How Brain Injuries Can Also Be Emotional Injuries

Posted By: Tony Baratta | July 4th, 2020

I’m Tony Baratta. Today, I want to talk to you about emotional injuries and how they can be proven in court. An emotional injury is like a brain injury. It’s invisible in many instances. And therefore, a lawyer who’s trying to explain it needs to understand the brain and why this emotional injury occurs.


A client case

I represented a client, a grandmother, who regularly drove to her grandkids’ house. One day, she was involved in a very traumatic accident in which she was seriously injured on her grandchildren’s street.

And for years after the accident, she was so fearful that she couldn’t even be a passenger in a car driving on that street. And so she couldn’t visit her grandchildren anymore. Another person might not have that same experience. That’s because each of our brains is different.


Post-traumatic stress

I’m sure you’ve heard of post-traumatic stress. What happens in post-traumatic stress? It’s a physiological response in our bodies to a very traumatic, severe event. When we go through this, our blood pressure increases, our heart rate increases, the blood rushes to our muscles and away from our internal organs.

And a chemical is released into our brain. That chemical creates alertness and enhances our ability to remember. That’s why you might forget where you put your keys, but you’ll remember where you met your wife.


Functional MRI

Have you ever heard of a functional MRI? That’s an MRI that actually sees where blood is flowing to different portions of the brain. In people who have suffered PTSD, these fMRI tests show that when the person is reminded of the traumatic event, there’s increased blood flow to a part of the brain called the amygdala.

And the amygdala is the part of the brain that registers fear and the fear response. So these people have a more sensitive amygdala than other people who might not have suffered the same injury.


Silent injuries

Emotional injuries are our silent injuries. They’re injuries that are real, but they can’t be seen, and there are no diagnostic tests to prove them. So a lawyer has to understand the brain and how it works in order to be able to explain what this injury is and why it’s real.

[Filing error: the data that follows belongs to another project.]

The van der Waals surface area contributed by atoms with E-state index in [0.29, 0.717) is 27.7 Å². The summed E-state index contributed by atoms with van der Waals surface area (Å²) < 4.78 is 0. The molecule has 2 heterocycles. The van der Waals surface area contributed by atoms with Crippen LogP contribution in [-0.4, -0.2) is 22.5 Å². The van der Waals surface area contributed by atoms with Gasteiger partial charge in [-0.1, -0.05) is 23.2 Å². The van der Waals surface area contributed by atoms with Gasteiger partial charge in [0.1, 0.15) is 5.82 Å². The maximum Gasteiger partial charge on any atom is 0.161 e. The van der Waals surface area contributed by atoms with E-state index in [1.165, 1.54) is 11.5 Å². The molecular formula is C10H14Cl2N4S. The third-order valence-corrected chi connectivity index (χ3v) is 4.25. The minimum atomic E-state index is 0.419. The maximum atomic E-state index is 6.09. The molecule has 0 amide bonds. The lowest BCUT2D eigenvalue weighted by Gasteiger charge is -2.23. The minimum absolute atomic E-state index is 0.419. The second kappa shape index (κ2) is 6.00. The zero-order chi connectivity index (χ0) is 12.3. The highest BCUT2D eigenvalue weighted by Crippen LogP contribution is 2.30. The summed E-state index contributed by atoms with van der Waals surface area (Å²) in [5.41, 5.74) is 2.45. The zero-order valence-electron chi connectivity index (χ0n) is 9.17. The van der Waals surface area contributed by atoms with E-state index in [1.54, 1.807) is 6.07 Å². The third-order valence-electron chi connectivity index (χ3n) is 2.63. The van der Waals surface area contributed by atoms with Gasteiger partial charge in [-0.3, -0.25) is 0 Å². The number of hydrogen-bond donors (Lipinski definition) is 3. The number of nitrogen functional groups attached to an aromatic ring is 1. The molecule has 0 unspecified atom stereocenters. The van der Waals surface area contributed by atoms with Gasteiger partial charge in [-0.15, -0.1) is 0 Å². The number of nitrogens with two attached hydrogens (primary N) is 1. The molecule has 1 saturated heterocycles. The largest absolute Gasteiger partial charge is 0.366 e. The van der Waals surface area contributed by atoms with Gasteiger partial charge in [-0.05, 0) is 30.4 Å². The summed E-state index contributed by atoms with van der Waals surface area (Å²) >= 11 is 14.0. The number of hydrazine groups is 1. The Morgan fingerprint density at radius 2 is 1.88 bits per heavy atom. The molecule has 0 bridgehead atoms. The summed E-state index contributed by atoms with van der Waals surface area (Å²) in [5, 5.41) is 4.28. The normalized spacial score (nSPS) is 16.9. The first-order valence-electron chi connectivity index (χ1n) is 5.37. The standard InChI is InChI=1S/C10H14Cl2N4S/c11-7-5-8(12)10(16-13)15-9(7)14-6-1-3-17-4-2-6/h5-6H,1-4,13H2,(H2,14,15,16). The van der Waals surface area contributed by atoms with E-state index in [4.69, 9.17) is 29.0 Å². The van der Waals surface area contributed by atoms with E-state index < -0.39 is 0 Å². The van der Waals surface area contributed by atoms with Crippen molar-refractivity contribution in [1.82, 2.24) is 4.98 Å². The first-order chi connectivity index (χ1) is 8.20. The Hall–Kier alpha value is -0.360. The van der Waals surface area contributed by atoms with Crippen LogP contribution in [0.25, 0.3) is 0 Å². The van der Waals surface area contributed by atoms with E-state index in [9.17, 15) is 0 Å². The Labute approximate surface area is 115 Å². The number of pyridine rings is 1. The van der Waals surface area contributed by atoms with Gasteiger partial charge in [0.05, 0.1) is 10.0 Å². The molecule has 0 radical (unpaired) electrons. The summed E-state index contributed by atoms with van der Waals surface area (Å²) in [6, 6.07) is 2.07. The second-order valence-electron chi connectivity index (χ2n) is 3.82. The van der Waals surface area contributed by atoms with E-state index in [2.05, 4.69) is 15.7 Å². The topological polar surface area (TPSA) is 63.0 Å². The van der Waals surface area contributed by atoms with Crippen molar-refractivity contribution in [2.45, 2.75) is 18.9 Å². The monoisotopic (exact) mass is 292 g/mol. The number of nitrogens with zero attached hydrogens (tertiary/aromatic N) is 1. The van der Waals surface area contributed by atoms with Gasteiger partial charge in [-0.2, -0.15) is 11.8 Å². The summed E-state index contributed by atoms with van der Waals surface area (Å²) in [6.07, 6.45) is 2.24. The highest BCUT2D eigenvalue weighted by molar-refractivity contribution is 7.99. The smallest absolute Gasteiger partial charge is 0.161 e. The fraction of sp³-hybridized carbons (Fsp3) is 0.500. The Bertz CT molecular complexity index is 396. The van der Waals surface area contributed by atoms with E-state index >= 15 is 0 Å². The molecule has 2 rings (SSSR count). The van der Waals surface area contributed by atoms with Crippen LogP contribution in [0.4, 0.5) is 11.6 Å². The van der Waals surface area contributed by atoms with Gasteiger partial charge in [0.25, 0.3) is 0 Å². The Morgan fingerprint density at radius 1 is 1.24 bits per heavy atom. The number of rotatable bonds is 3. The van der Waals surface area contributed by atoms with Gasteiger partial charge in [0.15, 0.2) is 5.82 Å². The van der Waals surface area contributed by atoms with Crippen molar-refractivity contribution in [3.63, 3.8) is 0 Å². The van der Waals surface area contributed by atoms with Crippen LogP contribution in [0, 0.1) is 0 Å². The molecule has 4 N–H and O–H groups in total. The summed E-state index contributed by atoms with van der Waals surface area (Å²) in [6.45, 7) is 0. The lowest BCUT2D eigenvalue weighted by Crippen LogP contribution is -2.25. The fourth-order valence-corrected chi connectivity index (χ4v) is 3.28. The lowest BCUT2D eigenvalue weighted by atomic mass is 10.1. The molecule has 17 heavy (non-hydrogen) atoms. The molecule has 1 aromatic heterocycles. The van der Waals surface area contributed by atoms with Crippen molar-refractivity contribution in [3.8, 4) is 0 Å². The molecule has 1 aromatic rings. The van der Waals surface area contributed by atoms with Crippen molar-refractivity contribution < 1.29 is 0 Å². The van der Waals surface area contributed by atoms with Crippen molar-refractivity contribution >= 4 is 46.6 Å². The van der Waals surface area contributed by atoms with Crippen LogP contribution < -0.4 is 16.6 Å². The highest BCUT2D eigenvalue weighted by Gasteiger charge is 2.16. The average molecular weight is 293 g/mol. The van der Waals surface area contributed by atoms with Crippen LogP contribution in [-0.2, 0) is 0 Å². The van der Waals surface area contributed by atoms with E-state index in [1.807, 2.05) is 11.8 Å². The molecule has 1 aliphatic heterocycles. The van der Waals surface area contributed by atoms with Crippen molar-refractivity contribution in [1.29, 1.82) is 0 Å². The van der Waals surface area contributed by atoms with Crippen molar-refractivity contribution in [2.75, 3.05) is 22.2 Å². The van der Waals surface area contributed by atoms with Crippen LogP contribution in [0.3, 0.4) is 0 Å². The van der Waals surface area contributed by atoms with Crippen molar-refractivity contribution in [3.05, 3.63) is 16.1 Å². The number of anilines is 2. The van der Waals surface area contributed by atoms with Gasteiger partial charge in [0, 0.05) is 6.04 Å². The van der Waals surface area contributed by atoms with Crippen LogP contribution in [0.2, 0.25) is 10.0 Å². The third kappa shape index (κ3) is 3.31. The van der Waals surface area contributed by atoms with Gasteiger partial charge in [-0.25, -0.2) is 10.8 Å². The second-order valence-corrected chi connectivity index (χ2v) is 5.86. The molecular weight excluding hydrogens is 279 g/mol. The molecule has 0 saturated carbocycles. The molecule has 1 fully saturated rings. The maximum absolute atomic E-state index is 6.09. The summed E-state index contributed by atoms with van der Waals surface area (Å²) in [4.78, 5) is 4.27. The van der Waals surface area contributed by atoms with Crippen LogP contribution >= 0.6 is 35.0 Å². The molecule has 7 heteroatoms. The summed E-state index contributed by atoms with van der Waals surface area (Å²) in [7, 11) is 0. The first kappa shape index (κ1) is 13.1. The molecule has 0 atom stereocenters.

Panic attacks

Take, for example, someone who suffers from panic attacks. If you know anyone who suffers from panic attacks, you know how debilitating they can be. But what you may not know is that people who are suffering from panic attacks are ultra sensitive to carbon dioxide.

Here’s what happens: When these people are sleeping and they’re in non-REM sleep, which is where their breathing is most relaxed, the oxygen level in their brain is most reduced. At that point, carbon dioxide builds up. And people who suffer from panic attacks have an extreme sensitivity to carbon dioxide. As a result, they wake up hyperventilating.


An ancient survival mechanism

It was kind of a physiological mechanism that we were given as cavemen. So if there was a fire in the cave, our brains would wake us up to avoid the fire and save our lives.

This is a lot like the fight or flight syndrome that occurs when we suffer a very traumatic event, and causes this memory to create emotional issues for us called PTSD. My name is Tony Baratta, and I hope this has been helpful to you.


About the Author

Anthony J. Baratta (Tony) is a trial attorney. He has tried more than 50 cases to Juries in State and Federal Courts and has litigated thousands of personal injury and medical malpractice cases in his 30-year career. Tony is the founding partner of Baratta, Russell, & Baratta and an active board member of the Pennsylvania Brain Injury Association (BPIA). Tony is also on the board for the Philadelphia VIP and performs pro bono work for the Laurel House, a non-profit for victims of domestic abuse. In addition, Tony is a member of the Million Dollar Advocates Forum for trial attorneys, voted one of Philadelphia’s Super Lawyers for the past 14 years, and a 2018 recipient of the First Judicial District Pro Bono Award for the Civil Trial Division.

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